BBC Slower Owner

By Robert Sprowson

Originally published in EUG #31


This is the second part of my "Build It" series, where part one brought you the handy 16K Eprom Emulator.

This time I present a BBC Slower Owner.

As we all know, the BBC is very fast in all that it does - but some things are just better in slow motion.


  • Watch games in slow motion
  • See how the OS does things slowly
  • No software required, so requires no RAM or ROM sockets
  • Does not hog the User Port


  • Loss of 1MHz bus socket
  • Requires external power source the circuit - the main circuit is

The Circuit

The main circuit is based around the easy-to-use (and cheap!) 555 timer chip. Other oscillators, such as push/pull transistors could have been used, but the 555 gives most control over the time high to time low ratio.

The values chosen in the diagram are only rough values, they happened to be the parts that I had in my bits 'n bobs drawer at the time. In general any NPN transistor will do, only its switching properties are required. Because of the way a 555 charges its timing capacitor, the low time is always shorter than the high time. This is not what I wanted, so the transistor also acts to invert the 555's output. It also means that I present either a low pulse or a high impedance to the IRQ line and never a logic high. This is required as the IRQ line is wire-ORed to all the other IRQ sources. The ratio of resistances should be kept approximately the same otherwise he ratio of time high to time low will alter and the effect will be spoilt.

I suggest trying a logarithmic potentiometer so that all the action doesn't happen in the first two or three degrees of turning the knob!

How it works

With the pot fully rotated, there is zero resistance between its pin-outs. So the output of the 555 is permanently LOW and so the NPN transistor is off. Increasing the pot's resistance makes the 555 oscillate, and the high period is proportional to the pot's resistance and so the transistor is on for longer and longer periods at a time. Then on, the transistor spikes nIRQ to round and causes an interrupt. As the interrupt comes from the 1MHz bus, the OS isn't interested in it and passes it to the paged ROMs, who also ignore it and send it through IRQ2V whereupon it returns to the OS which simply does an RTI instruction. All of this handling and polling takes a finite amount of time, so if the IRQ occurs often enough then the BBC doesn't have time to do its other tasks such as updating the screen, or running the game that is in memory.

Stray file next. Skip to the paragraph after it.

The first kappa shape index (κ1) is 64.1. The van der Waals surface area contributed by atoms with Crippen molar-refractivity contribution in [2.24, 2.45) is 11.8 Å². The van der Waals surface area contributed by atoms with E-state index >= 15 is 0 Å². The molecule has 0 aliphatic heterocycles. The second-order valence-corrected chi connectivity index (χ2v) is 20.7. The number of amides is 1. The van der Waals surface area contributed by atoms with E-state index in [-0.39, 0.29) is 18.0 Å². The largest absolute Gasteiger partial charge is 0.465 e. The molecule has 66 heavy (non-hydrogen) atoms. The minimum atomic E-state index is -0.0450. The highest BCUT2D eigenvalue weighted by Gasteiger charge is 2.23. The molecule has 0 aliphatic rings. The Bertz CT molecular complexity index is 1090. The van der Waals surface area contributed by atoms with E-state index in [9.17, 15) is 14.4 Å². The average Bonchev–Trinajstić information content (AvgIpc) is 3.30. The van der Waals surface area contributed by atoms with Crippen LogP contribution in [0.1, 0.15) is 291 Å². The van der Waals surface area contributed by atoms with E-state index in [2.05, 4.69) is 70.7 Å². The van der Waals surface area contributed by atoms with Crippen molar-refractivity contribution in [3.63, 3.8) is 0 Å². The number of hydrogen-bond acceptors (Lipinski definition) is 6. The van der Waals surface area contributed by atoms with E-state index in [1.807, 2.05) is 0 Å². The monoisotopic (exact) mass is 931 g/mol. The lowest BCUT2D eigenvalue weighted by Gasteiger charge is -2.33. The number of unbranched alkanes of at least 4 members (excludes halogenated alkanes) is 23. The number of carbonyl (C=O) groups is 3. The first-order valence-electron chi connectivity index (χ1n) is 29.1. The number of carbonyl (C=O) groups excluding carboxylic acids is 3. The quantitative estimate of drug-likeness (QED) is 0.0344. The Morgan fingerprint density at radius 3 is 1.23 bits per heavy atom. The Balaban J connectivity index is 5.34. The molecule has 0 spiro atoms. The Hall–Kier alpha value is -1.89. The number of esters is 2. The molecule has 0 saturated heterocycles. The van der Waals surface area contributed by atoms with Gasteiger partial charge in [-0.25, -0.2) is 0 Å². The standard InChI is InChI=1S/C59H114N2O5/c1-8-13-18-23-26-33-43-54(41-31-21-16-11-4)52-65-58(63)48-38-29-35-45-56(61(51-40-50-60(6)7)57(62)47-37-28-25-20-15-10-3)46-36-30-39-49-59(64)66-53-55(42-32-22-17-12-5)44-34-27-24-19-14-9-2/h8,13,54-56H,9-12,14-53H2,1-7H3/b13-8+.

Originally, my design ran at higher frequency, spiking nIRQ low for shorter times, but more often. This seemed to have little effect on the BBC. Clearly it's just too fast!

Now the interrupts come long and frequently - giving little time for foreground activities. Try this - two things of particular amusement are changing to Mode 0 and typing COLOUR 29 then CLS. You can watch exactly how the OS sets all the 20K of locations to 255. Also, if you have it, play Hopper at low speed - you can hear the individual notes in the envelopes used to create the tune and sound effects.

Warning: Do not use this with the SNAPIT ROM that I sent a few issues back as it monitors the 1MHz bus interrupt line and starts the disk drive up every time nIRQ goes low! If you feel the need to press BREAK with the slower downer plugged in then make sure you turn the pot down to zero resistance otherwise an IRQ occurs during reset. Nasty! Let me know how you get on...

Robert Sprowson, EUG #31